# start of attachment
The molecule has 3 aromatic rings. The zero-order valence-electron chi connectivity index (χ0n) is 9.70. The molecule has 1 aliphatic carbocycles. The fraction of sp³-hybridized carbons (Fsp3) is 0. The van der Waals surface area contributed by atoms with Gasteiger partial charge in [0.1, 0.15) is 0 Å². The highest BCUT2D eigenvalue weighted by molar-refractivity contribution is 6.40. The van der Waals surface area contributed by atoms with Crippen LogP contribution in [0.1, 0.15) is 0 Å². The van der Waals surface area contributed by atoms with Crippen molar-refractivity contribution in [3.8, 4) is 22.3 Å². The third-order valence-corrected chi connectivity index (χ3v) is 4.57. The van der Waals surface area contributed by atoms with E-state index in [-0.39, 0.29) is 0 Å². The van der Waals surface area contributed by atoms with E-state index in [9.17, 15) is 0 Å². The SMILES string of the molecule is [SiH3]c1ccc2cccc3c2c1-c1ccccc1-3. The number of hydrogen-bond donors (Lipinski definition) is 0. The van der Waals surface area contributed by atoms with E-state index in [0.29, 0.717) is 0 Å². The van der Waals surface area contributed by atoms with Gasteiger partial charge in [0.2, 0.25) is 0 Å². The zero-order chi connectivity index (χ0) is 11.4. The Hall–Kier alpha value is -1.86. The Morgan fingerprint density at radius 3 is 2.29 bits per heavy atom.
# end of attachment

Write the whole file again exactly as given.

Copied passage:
The molecule has 3 aromatic rings. The zero-order valence-electron chi connectivity index (χ0n) is 9.70. The molecule has 1 aliphatic carbocycles. The fraction of sp³-hybridized carbons (Fsp3) is 0. The van der Waals surface area contributed by atoms with Gasteiger partial charge in [0.1, 0.15) is 0 Å². The highest BCUT2D eigenvalue weighted by molar-refractivity contribution is 6.40. The van der Waals surface area contributed by atoms with Crippen LogP contribution in [0.1, 0.15) is 0 Å². The van der Waals surface area contributed by atoms with Crippen molar-refractivity contribution in [3.8, 4) is 22.3 Å². The third-order valence-corrected chi connectivity index (χ3v) is 4.57. The van der Waals surface area contributed by atoms with E-state index in [-0.39, 0.29) is 0 Å². The van der Waals surface area contributed by atoms with E-state index in [9.17, 15) is 0 Å². The SMILES string of the molecule is [SiH3]c1ccc2cccc3c2c1-c1ccccc1-3. The number of hydrogen-bond donors (Lipinski definition) is 0. The van der Waals surface area contributed by atoms with E-state index in [0.29, 0.717) is 0 Å². The van der Waals surface area contributed by atoms with Gasteiger partial charge in [0.2, 0.25) is 0 Å². The zero-order chi connectivity index (χ0) is 11.4. The Hall–Kier alpha value is -1.86. The Morgan fingerprint density at radius 3 is 2.29 bits per heavy atom.